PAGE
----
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Preparing for a good death: Hope Alexander

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Preparing for a good death

This is a quote from a GP from the Medical Observer magazine on the 18 of May of 2015:

“I look after people who are dying all the time. People go all funny in the head when relatives die. In my experience it is rarely the person who is dying that feels distressed. Is the person watching them that then respond to how they’re feeling by projecting their distress onto the dying individual, which leads them to decide that the best way to alleviate their own suffering is to hasten the death of the other person so that they don’t have to watch. How selfish! No one said death had to be fun, but it can be. When someone in the hospital has a good death, you hear laughter coming from the room. And when it’s a bad death, it’s a complaint, often well after the fact.”

What does having a good death mean? What important information should be written down?

I come from the old Anglo-Saxon background and “a good death” was, I think from the Irish, they used to have the person that passed away in the home, often in England too, in the UK, pass away in the home with their family around them even the young ones, the babies, everyone was there. And then when the person passed away of course they had the wake when everyone drank to their health or whatever and had a good time.

But the good death means you do it in your own way, in your own time, and that’s something important that we can do too. If we want to have our own funeral service or if we want to decide how things will be if we’re having a service we can write down the music, who we’d especially like invited, who we might want to conduct it or maybe who we don’t want to have there, and even the music. And in a person’s end of life, the person might choose their own CDs that they’d like to have.

What are the 3 most important things to remember at the end of life stage?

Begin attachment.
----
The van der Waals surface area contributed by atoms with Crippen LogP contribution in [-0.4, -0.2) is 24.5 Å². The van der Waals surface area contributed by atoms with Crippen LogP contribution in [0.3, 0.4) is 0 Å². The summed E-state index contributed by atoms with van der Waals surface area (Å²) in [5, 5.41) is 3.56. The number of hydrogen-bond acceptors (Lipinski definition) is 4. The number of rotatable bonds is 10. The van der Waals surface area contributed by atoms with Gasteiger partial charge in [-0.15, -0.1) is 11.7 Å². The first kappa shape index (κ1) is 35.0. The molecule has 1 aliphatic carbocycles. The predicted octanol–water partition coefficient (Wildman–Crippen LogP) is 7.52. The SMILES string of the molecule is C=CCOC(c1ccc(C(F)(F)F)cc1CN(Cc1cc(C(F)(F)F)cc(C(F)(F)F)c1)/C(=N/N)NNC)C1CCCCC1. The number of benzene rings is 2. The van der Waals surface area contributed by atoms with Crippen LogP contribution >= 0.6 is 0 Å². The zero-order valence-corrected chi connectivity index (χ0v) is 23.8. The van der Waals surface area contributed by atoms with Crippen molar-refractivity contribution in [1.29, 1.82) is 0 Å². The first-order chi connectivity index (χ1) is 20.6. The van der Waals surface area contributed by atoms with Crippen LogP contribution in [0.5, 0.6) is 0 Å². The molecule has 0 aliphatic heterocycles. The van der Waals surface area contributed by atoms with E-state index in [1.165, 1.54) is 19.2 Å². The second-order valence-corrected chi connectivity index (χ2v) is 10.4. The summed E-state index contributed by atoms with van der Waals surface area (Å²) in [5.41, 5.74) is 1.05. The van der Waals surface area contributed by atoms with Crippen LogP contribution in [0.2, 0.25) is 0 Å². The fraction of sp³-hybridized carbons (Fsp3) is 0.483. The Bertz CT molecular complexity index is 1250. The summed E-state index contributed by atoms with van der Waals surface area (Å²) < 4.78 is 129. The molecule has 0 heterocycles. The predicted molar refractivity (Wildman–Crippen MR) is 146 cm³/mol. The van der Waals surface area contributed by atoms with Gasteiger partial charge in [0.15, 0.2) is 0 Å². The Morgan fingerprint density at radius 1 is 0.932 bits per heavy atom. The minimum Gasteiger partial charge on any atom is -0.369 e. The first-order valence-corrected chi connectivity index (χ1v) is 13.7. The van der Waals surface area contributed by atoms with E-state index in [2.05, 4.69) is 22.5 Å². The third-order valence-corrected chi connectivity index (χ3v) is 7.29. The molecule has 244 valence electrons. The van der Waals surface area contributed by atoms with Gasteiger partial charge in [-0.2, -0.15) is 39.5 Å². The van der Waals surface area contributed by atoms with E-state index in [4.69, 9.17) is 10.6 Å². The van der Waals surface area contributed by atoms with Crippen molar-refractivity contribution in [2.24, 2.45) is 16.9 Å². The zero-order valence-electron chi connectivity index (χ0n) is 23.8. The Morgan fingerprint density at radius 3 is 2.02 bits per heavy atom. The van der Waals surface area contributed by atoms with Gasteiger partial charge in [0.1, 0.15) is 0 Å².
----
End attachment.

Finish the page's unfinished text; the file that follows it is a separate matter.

elderly_woman_illness_hospital_friends_visiting_daughter_mother_250x167There are 3 main points and the first one is probably the physical one, which means that the patient or the person usually prefers not to be alone but they might ask that you leave them. Otherwise as a nurse you might have 2 at a time, you have a roster or depending if the patient wants you all there or just sharing a meal. The physical one is the touching, too. Some people need to be touched and they’ll actually ask for a hug or something. It’s up to the family, they know their person. Also some might want to see the children, in some cultures the children come to say their last goodbye. But if a person doesn’t wish to be there that’s fine, too.

Then there’s the emotional, psychological one. Your last chance to say anything that you might need to say, to reassure them that you love them or respect them or whatever is appropriate. And even if you can’t say anything you just sit there and hold their hand or whatever feels appropriate for you.

Also the other one is a spiritual, cultural one. Some families have things they do at the end of their lifetimes and often the nurse will ask, “Do you need somebody to come?” Now they have chaplains of all faiths in the hospitals and nursing homes, and if you have your own person that’s quite alright for them to come in and you’ll be given privacy. If you want to play music or something special, or have a little ceremony for yourself, whatever, it’s what you feel is right for your person. You know what they ask for, and do pick up any little signs that they might have a request. It might even be a really good coffee from a really good coffee shop, something they can share or that type of thing. They will generally let you know.

If they choose not to be alone, they’ll wait until you need to go to the bathroom and they’ll pass away then. And that’s their choice too.

But they will let you know, generally, if you are aware and watchful.

More information on Hope Alexander

I originally trained as a primary school teacher and my interests are in English and also in effective communication. Then when I was having chemotherapy I did a masters in Public Health. I’ve actually got about 6 tertiary qualifications. But I’m not medically trained but my masters in Public Health gave me a good background.

I’ve been a Health Consumer Representative for many years and also an advocate for people who have no voice, for people who their English might not be as good as it could be or they’re ill or distressed or all of the above. And I feel I can help in some way giving back to the community.

More information

For more information about grief, its stages and its symptoms, visit Grief (Mourning, Grieving; Bereavement).
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Posted On: 31 March, 2014
Modified On: 14 August, 2018


Created by: myVMC